What is ECU Tuning?
When a manufacturer develops a new car and it's ECU they have to take into consideration all of the conditions it may be subjected to in all the regions of the world in which they intend to sell the model.
This means that instead of optimising the ECU’s program or ‘map’ to deliver the best performance or fuel efficiency, they have to make compromises to the map to take into account differing operating conditions.
These could include sub-standard fuels, extreme temperatures and altitude, differing emission laws and even the possibility that vehicle may not be serviced on a regular basis and in accordance with the manufacturers recommended instructions.
An ECU remap uses a read from the ECU’s processing chip of the vehicles standard map and adjusts various parameters within the map.
These include fuel pressure, boost pressure (on turbocharged applications), ignition advance and throttle pedal control, among others, to release the true performance from the engine theses are then altered in a calibrated fashion.
It is a completely safe process, as it is just allowing the engine to perform as it should have before all the compromises were applied to the original programming.
Every engine has its own unique map. By adjusting this we can fine tune the characteristics of the engine; unleashing more power and in many cases reducing fuel consumption too.
There are also different ways of mapping a vehicle. All petrol cars sold within Europe since 1 Jan 2001, and diesel cars manufactured from 2003, must have On-Board Diagnostic (OBD) systems to monitor engine ECU functions. These systems were introduced in line with European Directive 98/69/EC to monitor and reduce emissions from cars. However, OBD systems have been fitted to many vehicles since the early 1990’s and therefore OBD remapping can be carried out on many vehicles that were manufactured prior to the 2001 legislation.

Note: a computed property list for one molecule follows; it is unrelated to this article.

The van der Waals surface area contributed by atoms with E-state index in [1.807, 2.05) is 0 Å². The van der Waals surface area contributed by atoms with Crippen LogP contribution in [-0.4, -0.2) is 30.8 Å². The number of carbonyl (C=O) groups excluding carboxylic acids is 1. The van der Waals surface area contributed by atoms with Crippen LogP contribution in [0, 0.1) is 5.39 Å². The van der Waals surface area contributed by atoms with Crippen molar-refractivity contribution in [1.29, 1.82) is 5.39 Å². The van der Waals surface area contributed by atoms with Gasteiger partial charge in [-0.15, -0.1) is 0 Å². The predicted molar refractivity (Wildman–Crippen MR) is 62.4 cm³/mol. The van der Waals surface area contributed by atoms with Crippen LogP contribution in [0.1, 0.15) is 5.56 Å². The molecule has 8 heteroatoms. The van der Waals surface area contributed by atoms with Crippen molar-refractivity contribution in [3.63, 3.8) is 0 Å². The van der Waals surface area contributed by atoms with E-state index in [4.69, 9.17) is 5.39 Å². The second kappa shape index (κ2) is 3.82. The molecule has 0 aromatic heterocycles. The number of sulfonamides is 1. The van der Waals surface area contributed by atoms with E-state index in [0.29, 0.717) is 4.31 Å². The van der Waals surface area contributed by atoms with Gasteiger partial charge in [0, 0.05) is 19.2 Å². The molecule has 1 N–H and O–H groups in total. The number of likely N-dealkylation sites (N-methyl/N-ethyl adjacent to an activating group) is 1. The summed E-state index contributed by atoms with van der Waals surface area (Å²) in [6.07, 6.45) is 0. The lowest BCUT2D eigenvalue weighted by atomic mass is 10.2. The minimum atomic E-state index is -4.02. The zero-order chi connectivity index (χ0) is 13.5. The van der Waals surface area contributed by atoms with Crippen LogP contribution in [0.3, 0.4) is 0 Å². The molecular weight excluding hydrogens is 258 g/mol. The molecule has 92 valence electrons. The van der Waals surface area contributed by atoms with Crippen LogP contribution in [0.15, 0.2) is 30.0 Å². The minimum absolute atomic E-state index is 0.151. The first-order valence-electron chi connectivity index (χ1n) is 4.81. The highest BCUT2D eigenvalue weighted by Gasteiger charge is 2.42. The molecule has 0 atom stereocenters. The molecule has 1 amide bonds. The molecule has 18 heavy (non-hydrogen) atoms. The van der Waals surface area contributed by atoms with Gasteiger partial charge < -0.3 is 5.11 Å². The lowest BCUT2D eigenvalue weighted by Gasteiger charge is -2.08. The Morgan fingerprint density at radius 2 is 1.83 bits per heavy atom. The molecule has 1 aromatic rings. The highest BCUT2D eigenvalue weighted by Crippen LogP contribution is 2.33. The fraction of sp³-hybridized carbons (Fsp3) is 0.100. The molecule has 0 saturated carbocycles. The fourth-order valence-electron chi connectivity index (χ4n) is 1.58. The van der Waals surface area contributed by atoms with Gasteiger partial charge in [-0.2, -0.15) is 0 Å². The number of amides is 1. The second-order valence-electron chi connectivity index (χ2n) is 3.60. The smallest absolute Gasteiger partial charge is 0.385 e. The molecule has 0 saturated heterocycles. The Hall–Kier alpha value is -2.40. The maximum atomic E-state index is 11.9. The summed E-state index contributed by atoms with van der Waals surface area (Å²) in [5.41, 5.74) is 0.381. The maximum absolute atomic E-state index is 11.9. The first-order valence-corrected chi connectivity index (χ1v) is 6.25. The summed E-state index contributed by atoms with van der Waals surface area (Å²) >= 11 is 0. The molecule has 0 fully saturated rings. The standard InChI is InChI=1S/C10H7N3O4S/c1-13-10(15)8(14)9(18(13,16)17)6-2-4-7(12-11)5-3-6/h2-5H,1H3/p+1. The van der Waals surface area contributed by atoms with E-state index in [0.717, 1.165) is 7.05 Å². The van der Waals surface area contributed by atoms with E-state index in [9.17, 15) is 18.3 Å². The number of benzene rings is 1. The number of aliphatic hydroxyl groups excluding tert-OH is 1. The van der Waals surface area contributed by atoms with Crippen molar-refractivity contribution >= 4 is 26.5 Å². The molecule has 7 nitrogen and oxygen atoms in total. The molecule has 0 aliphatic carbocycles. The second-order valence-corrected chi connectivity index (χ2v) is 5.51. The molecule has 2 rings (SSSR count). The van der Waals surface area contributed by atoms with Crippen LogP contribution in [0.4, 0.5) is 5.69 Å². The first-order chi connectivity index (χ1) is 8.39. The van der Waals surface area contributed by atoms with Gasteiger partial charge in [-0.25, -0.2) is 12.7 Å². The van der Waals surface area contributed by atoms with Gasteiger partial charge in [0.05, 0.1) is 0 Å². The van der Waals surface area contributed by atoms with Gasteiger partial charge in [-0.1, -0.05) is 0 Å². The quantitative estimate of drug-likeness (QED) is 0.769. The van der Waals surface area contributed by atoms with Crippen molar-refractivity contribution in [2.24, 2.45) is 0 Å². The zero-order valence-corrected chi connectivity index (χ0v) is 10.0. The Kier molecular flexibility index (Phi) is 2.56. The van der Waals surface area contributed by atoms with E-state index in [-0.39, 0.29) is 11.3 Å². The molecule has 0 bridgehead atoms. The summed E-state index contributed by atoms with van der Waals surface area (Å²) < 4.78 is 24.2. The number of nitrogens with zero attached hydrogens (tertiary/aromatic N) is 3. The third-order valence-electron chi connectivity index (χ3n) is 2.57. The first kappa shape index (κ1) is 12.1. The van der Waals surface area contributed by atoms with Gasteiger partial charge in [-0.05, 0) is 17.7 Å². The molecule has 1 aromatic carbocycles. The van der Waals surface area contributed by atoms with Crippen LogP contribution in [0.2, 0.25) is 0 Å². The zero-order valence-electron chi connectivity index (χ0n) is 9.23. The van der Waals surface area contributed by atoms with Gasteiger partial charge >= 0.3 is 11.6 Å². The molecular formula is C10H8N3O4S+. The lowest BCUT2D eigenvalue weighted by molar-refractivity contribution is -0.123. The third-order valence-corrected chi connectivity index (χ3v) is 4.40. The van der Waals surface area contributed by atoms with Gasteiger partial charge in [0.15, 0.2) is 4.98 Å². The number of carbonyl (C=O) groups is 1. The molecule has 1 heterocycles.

Remapping through the OBD port is the most efficient and non-intrusive tuning method. It allows us to yield some truly amazing results without even opening the bonnet. Connecting our remapping equipment to the OBD port on a vehicle allows us to connect directly to the ECU and the map located inside.
Remapping a vehicle through its OBD port is not always possible for a number of reasons, the vehicle may not have an OBD port, the port may be faulty or the port may even be ‘tune protected’.
However, there are several other methods available that allow us to access the Electrically Erasable Programmable Read-Only Memory (EEPROM) chip inside the ECU, which contains the all-important map data.
Back Door Module (BDM) tuning is the process of connecting directly to the circuit board of an ECU, using a specially engineered jig to hold the ECU in place while data pins are connected to the circuitry. This method therefore requires the ECU to be removed from the vehicle and tuned in a clean, safe and static free environment.
What benefits will I get from tuning my ECU?
ECU tuning will not only improve the engine power and torque figures, it will also sharpen the throttle response and widen the power-band.
This will make the power delivery a lot more linear, which in turn will make the vehicle feel a lot livelier to drive and the engine more flexible. It will greatly improve driver experience and the interaction with your car.
Frequently, the vehicles power output is restricted by the manufacturer for no other reason than to ensure that the vehicle fits into a class so it isn't competing with the higher priced models. As a driving enthusiast, you do not need or want such restrictions placed upon your vehicle’s ECU and its performance, therefore you can benefit from the hidden power and torque locked away within your engine management system.
The other main benefit of remapping will be a reduction in fuel consumption. With the extra torque, especially at the bottom of the rev range, you will see a fuel saving. This is because it will require less throttle input to maintain motorway speeds, you can drive in a higher gear at a slower speed as well as helping significantly when fully laden, towing or on gradients and even in start stop traffic.